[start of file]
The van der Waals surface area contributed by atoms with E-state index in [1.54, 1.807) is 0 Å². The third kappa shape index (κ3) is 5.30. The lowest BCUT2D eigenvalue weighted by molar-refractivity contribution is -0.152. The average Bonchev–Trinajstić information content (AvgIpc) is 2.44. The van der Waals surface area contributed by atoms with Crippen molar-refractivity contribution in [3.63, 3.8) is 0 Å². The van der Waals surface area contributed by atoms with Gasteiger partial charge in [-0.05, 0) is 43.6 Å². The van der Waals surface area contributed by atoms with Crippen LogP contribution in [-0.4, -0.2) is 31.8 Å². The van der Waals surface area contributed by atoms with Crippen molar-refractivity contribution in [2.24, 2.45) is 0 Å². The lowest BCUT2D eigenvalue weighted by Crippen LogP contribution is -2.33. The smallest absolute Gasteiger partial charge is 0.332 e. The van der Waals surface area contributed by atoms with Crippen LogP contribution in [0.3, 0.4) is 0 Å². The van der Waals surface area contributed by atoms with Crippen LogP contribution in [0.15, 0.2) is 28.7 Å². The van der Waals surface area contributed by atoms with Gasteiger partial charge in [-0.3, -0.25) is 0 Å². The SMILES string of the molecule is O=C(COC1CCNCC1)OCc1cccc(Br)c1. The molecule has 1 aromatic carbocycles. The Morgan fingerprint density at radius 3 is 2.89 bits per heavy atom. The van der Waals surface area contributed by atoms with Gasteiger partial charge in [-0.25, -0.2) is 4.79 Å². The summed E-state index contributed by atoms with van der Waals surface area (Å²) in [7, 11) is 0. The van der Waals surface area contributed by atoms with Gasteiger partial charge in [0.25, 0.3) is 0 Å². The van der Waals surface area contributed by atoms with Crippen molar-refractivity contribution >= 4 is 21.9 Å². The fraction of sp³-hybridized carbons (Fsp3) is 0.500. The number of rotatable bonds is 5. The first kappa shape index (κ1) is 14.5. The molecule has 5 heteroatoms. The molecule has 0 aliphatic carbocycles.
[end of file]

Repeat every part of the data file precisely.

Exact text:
The van der Waals surface area contributed by atoms with E-state index in [1.54, 1.807) is 0 Å². The third kappa shape index (κ3) is 5.30. The lowest BCUT2D eigenvalue weighted by molar-refractivity contribution is -0.152. The average Bonchev–Trinajstić information content (AvgIpc) is 2.44. The van der Waals surface area contributed by atoms with Crippen molar-refractivity contribution in [3.63, 3.8) is 0 Å². The van der Waals surface area contributed by atoms with Gasteiger partial charge in [-0.05, 0) is 43.6 Å². The van der Waals surface area contributed by atoms with Crippen LogP contribution in [-0.4, -0.2) is 31.8 Å². The van der Waals surface area contributed by atoms with Crippen molar-refractivity contribution in [2.24, 2.45) is 0 Å². The lowest BCUT2D eigenvalue weighted by Crippen LogP contribution is -2.33. The smallest absolute Gasteiger partial charge is 0.332 e. The van der Waals surface area contributed by atoms with Crippen LogP contribution in [0.3, 0.4) is 0 Å². The van der Waals surface area contributed by atoms with Crippen LogP contribution in [0.15, 0.2) is 28.7 Å². The van der Waals surface area contributed by atoms with Gasteiger partial charge in [-0.3, -0.25) is 0 Å². The SMILES string of the molecule is O=C(COC1CCNCC1)OCc1cccc(Br)c1. The molecule has 1 aromatic carbocycles. The Morgan fingerprint density at radius 3 is 2.89 bits per heavy atom. The van der Waals surface area contributed by atoms with Gasteiger partial charge in [-0.25, -0.2) is 4.79 Å². The summed E-state index contributed by atoms with van der Waals surface area (Å²) in [7, 11) is 0. The van der Waals surface area contributed by atoms with Gasteiger partial charge in [0.25, 0.3) is 0 Å². The van der Waals surface area contributed by atoms with Crippen molar-refractivity contribution >= 4 is 21.9 Å². The fraction of sp³-hybridized carbons (Fsp3) is 0.500. The number of rotatable bonds is 5. The first kappa shape index (κ1) is 14.5. The molecule has 5 heteroatoms. The molecule has 0 aliphatic carbocycles.